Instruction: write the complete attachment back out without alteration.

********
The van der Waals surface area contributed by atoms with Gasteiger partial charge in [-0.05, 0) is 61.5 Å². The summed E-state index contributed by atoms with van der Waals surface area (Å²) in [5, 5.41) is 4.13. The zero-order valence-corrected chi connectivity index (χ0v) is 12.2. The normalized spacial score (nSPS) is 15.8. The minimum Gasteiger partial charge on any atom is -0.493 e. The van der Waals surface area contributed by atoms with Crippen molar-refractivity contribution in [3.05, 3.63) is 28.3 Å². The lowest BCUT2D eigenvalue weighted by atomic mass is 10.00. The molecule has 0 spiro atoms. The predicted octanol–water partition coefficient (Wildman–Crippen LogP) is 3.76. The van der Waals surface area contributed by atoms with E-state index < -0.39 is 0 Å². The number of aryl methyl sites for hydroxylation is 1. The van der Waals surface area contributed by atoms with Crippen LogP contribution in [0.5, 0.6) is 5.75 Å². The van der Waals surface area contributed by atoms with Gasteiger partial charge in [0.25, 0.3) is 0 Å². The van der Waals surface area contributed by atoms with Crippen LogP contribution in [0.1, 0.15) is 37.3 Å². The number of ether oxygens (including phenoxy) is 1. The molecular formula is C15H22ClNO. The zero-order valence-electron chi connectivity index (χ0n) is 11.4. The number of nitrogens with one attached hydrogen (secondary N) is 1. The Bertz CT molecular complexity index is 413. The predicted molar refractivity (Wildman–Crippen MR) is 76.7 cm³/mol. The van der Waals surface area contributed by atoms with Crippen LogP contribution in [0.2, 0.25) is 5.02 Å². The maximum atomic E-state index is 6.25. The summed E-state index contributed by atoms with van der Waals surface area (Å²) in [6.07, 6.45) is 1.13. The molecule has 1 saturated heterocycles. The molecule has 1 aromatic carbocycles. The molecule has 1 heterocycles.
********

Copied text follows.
The van der Waals surface area contributed by atoms with Gasteiger partial charge in [-0.05, 0) is 61.5 Å². The summed E-state index contributed by atoms with van der Waals surface area (Å²) in [5, 5.41) is 4.13. The zero-order valence-corrected chi connectivity index (χ0v) is 12.2. The normalized spacial score (nSPS) is 15.8. The minimum Gasteiger partial charge on any atom is -0.493 e. The van der Waals surface area contributed by atoms with Crippen molar-refractivity contribution in [3.05, 3.63) is 28.3 Å². The lowest BCUT2D eigenvalue weighted by atomic mass is 10.00. The molecule has 0 spiro atoms. The predicted octanol–water partition coefficient (Wildman–Crippen LogP) is 3.76. The van der Waals surface area contributed by atoms with E-state index < -0.39 is 0 Å². The number of aryl methyl sites for hydroxylation is 1. The van der Waals surface area contributed by atoms with Crippen LogP contribution in [0.5, 0.6) is 5.75 Å². The van der Waals surface area contributed by atoms with Gasteiger partial charge in [0.25, 0.3) is 0 Å². The van der Waals surface area contributed by atoms with Crippen LogP contribution in [0.1, 0.15) is 37.3 Å². The number of ether oxygens (including phenoxy) is 1. The molecular formula is C15H22ClNO. The zero-order valence-electron chi connectivity index (χ0n) is 11.4. The number of nitrogens with one attached hydrogen (secondary N) is 1. The Bertz CT molecular complexity index is 413. The predicted molar refractivity (Wildman–Crippen MR) is 76.7 cm³/mol. The van der Waals surface area contributed by atoms with Crippen LogP contribution in [0.2, 0.25) is 5.02 Å². The maximum atomic E-state index is 6.25. The summed E-state index contributed by atoms with van der Waals surface area (Å²) in [6.07, 6.45) is 1.13. The molecule has 1 saturated heterocycles. The molecule has 1 aromatic carbocycles. The molecule has 1 heterocycles.